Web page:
When watching New Amsterdam, Max’s whole, “let’s reach for the stars and fix all the problems” attitude has always been equal parts endearing, frustrating, and…well, kinda hilarious. In “Same As It Ever Was,” though, it gave him all of that and more: Our well-meaning, yet often misguided, hero was able to mentor the next generation of big dreamers.
In some ways, you could say the outcome of Imani Moore’s story was more important than any other “big fix” Max has ever tried to snap his fingers and create. After all, without someone to carry on the mission of changing the world after we’ve left it, how will that change last? How will it grow? At the risk of being a little bit too corny here, you could even say that, by helping Imani bring her turnip-based smart sutures to life, he was literally planting the seeds for the future.
And honestly, we needed to see that. Far too often, young people with big dreams have them shot down. Either it’s because of abusive power structures that make their dreams impossible to realize, or there are far too many adults around them telling them to just stop wishing for more. As a dumbest case scenario, “young” is often assumed to mean “stupid,” and you’ve got situations like what happened with The Morning Show‘s cartoonish take on the current generation of feminists.
Luckily, even when you think things are going to go down a very rage-inducing path. New Amsterdam refuses to be that kind of show. After a hard day, a difficult week, or even just nonstop horrible everything for far too long, this series remains the type of special something you can always trust to escape with. It’s nice to know that sometimes the good guys win.
And yeah, the rage fears came more from the whole Sharpwin of it all than anything else—more on that later…But still. It’s nice to have something weirdly resembling hope. Let’s do this.
The Mini, Better-Than-Max, New Max
Yeah, I said what I said.
This young woman was the absolute star of New Amsterdam 4×03, and the feeling came pretty much instantly. Imani Moore wanted to “fix the world,” but she attacked the problem of post-surgical infections with the innovation of someone who knew not only what the issue was, but also how to come at it from a much more accessible point of view than our usual fixer.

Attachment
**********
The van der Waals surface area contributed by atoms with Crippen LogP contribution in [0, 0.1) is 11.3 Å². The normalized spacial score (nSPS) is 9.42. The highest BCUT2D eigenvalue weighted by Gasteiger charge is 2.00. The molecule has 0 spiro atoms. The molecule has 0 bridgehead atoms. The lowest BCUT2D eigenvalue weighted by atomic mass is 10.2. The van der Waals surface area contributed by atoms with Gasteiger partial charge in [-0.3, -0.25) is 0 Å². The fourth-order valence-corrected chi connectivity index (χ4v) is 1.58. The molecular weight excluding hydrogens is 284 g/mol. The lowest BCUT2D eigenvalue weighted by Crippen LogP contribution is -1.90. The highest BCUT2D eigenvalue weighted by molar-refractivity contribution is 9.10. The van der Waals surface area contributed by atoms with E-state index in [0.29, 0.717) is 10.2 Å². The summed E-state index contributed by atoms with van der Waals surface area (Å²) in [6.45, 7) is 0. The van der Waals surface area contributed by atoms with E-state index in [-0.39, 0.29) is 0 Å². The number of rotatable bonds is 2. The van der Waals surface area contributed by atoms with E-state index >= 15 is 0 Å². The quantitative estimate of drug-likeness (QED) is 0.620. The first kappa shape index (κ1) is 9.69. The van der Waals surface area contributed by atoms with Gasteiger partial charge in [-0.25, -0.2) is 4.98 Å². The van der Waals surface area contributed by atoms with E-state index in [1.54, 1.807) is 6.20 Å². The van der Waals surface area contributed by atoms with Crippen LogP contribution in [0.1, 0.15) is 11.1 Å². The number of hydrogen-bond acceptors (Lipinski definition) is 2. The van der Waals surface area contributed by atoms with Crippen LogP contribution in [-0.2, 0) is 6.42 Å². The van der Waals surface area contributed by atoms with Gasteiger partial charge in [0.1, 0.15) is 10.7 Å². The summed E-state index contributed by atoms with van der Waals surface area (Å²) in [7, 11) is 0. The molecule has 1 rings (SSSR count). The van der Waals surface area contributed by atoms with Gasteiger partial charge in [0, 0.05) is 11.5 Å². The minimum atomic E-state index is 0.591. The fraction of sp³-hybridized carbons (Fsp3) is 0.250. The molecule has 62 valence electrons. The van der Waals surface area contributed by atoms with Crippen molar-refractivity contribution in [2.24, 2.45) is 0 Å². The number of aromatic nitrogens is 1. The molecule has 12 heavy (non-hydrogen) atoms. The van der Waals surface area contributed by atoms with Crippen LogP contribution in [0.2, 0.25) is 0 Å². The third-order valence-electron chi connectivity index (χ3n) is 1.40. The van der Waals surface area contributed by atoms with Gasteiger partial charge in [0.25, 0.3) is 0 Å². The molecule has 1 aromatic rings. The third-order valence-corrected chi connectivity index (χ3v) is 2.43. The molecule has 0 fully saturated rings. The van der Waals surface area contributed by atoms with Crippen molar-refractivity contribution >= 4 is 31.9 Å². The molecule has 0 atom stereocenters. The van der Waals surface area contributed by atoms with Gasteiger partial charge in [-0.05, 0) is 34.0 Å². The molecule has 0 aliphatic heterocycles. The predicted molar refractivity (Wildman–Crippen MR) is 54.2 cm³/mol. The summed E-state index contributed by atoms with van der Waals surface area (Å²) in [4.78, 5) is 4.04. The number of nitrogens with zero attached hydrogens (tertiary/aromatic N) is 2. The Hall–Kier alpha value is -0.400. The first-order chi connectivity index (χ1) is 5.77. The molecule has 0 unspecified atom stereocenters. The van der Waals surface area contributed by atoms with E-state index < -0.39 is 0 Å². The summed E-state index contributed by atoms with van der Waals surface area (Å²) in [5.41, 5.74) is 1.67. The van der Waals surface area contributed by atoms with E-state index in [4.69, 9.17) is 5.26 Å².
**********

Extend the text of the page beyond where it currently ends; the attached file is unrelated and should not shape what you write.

“…unless you live in a place where your doctors can’t afford smartphones. Then, this smart suture’s a dumb piece of thread that knows you might die but can’t tell anybody.”
Basically, unlike Max, this future doctor understood the concept of access and didn’t have to try to overdo things on a super expensive level, only to fail and then have to start from square one. But just when it seemed like she might be able to take her turnip-based concept and save some lives, one of the world’s other key problems that nobody seems to be able to solve stepped in the way: Wealth, and the power that comes with it.
Often, we see student loans taking gross advantage of young people who want to make a difference. NovaCo’s science fair scam—and yeah, it was a scam—was just about as abusive. “You can participate in our science fair. We might even give you enough money to send you to medical school, but then we own you.” That was basically the message.
Like, they brought a $500 million lawsuit against a child. Pharmaceutical companies are absolute and complete trash, constantly taking advantage of hardworking people. See also: the whole insulin price-gouging thing—and New Amsterdam 4×03 did a really, truly good job of showing that through Imani’s story. It was a more hopeful, at least in the end, method of making the same point.
Instead of going the usual route of “they’re ripping people off,” the series took an almost better tack: They showed just how much power and influence these companies have. They had a partnership with the hospital, so Karen could have helped Imani get out of her legal troubles, if only she agreed to give up the turnip sutures she’d seen as a way to help people. So, the hospital was out as an ally because she stood by her invention.
And forget going to medical school…because NovaCo had relationships, including people on the Board at Imani’s dream school, at pretty much all of them. Even Max’s initial attempt at saving the day, an impassioned plea about how Imani could work together with NovaCo to save lives and turn their precious profit, didn’t work out. So, then what?
When you’re young, everyone keeps telling you to live your dreams. They try to make you think you can change the world…And then all of this falls in your way.
“You taught me something important, Dr. Goodwin. When someone says they can change the world, don’t listen.”
Of course, not every young person looking to do something with their lives has a Max Goodwin on their side. Yeah, he’s always stepping in it because he tries to help. Sure, he doesn’t get it—to the point where he started off with a quip about how Imani’s turnip was “not the flashiest entry” in the science fair before taking the time to listen and learn—but he cares. And sometimes, that makes all the difference.
Max and Imani found a way; we won this particular battle in the war against billionaire corporations throwing their weight around to the detriment of not just healthcare but also young people’s futures. But Max is supposed to be leaving in five weeks, so it’s nice to see that the next generation is looking even brighter.
We interrupt your thought-provoking content for…Sharpwin
Yes, it’s still that kind of show, Tyler. Sorry.